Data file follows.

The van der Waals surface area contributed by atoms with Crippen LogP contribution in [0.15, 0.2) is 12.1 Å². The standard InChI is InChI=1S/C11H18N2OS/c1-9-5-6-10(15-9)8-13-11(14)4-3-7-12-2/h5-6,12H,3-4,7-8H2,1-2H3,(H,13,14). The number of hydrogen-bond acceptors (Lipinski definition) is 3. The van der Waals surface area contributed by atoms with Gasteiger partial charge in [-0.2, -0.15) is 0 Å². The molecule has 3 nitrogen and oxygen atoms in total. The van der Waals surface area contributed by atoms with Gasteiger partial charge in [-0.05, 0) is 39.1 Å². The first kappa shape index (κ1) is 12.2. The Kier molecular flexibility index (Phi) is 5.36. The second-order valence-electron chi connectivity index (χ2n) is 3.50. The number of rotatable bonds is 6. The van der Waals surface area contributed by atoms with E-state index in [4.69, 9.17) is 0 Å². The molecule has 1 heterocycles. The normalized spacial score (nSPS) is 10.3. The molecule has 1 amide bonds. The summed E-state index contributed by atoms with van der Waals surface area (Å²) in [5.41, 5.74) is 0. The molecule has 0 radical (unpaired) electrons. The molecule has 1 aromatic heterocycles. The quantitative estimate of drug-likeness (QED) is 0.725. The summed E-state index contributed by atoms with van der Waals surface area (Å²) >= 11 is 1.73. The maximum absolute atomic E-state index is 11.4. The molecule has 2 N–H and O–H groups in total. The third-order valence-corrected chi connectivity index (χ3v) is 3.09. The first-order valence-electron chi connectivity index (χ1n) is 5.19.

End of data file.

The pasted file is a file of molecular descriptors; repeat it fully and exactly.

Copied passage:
The van der Waals surface area contributed by atoms with Crippen LogP contribution in [0.15, 0.2) is 12.1 Å². The standard InChI is InChI=1S/C11H18N2OS/c1-9-5-6-10(15-9)8-13-11(14)4-3-7-12-2/h5-6,12H,3-4,7-8H2,1-2H3,(H,13,14). The number of hydrogen-bond acceptors (Lipinski definition) is 3. The van der Waals surface area contributed by atoms with Gasteiger partial charge in [-0.2, -0.15) is 0 Å². The molecule has 3 nitrogen and oxygen atoms in total. The van der Waals surface area contributed by atoms with Gasteiger partial charge in [-0.05, 0) is 39.1 Å². The first kappa shape index (κ1) is 12.2. The Kier molecular flexibility index (Phi) is 5.36. The second-order valence-electron chi connectivity index (χ2n) is 3.50. The number of rotatable bonds is 6. The van der Waals surface area contributed by atoms with E-state index in [4.69, 9.17) is 0 Å². The molecule has 1 heterocycles. The normalized spacial score (nSPS) is 10.3. The molecule has 1 amide bonds. The summed E-state index contributed by atoms with van der Waals surface area (Å²) in [5.41, 5.74) is 0. The molecule has 0 radical (unpaired) electrons. The molecule has 1 aromatic heterocycles. The quantitative estimate of drug-likeness (QED) is 0.725. The summed E-state index contributed by atoms with van der Waals surface area (Å²) >= 11 is 1.73. The maximum absolute atomic E-state index is 11.4. The molecule has 2 N–H and O–H groups in total. The third-order valence-corrected chi connectivity index (χ3v) is 3.09. The first-order valence-electron chi connectivity index (χ1n) is 5.19.